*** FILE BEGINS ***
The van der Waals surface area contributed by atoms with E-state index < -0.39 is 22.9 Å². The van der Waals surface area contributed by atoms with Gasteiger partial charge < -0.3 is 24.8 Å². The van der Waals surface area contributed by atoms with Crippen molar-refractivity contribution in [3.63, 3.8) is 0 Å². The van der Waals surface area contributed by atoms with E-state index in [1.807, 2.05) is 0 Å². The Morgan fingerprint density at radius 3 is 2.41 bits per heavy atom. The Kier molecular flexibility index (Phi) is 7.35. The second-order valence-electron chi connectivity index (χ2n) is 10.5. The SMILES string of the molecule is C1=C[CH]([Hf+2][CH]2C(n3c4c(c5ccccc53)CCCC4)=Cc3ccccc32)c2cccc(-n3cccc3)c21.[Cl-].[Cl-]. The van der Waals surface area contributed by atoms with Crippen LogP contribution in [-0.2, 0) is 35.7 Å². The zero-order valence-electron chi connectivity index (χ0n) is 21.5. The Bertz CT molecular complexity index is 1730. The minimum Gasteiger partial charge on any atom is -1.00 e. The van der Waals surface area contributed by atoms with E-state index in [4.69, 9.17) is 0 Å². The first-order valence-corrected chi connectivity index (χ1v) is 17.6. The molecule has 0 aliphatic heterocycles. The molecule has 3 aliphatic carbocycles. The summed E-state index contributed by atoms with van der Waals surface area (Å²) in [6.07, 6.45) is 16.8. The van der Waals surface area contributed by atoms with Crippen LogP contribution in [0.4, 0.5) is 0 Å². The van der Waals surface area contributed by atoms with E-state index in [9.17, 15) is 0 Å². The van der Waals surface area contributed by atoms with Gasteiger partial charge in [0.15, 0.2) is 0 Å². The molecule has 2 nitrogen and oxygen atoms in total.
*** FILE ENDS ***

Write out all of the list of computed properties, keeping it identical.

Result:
The van der Waals surface area contributed by atoms with E-state index < -0.39 is 22.9 Å². The van der Waals surface area contributed by atoms with Gasteiger partial charge < -0.3 is 24.8 Å². The van der Waals surface area contributed by atoms with Crippen molar-refractivity contribution in [3.63, 3.8) is 0 Å². The van der Waals surface area contributed by atoms with E-state index in [1.807, 2.05) is 0 Å². The Morgan fingerprint density at radius 3 is 2.41 bits per heavy atom. The Kier molecular flexibility index (Phi) is 7.35. The second-order valence-electron chi connectivity index (χ2n) is 10.5. The SMILES string of the molecule is C1=C[CH]([Hf+2][CH]2C(n3c4c(c5ccccc53)CCCC4)=Cc3ccccc32)c2cccc(-n3cccc3)c21.[Cl-].[Cl-]. The van der Waals surface area contributed by atoms with Crippen LogP contribution in [-0.2, 0) is 35.7 Å². The zero-order valence-electron chi connectivity index (χ0n) is 21.5. The Bertz CT molecular complexity index is 1730. The minimum Gasteiger partial charge on any atom is -1.00 e. The van der Waals surface area contributed by atoms with E-state index in [4.69, 9.17) is 0 Å². The first-order valence-corrected chi connectivity index (χ1v) is 17.6. The molecule has 0 aliphatic heterocycles. The molecule has 3 aliphatic carbocycles. The summed E-state index contributed by atoms with van der Waals surface area (Å²) in [6.07, 6.45) is 16.8. The van der Waals surface area contributed by atoms with Crippen LogP contribution in [0.4, 0.5) is 0 Å². The van der Waals surface area contributed by atoms with E-state index in [9.17, 15) is 0 Å². The van der Waals surface area contributed by atoms with Gasteiger partial charge in [0.15, 0.2) is 0 Å². The molecule has 2 nitrogen and oxygen atoms in total.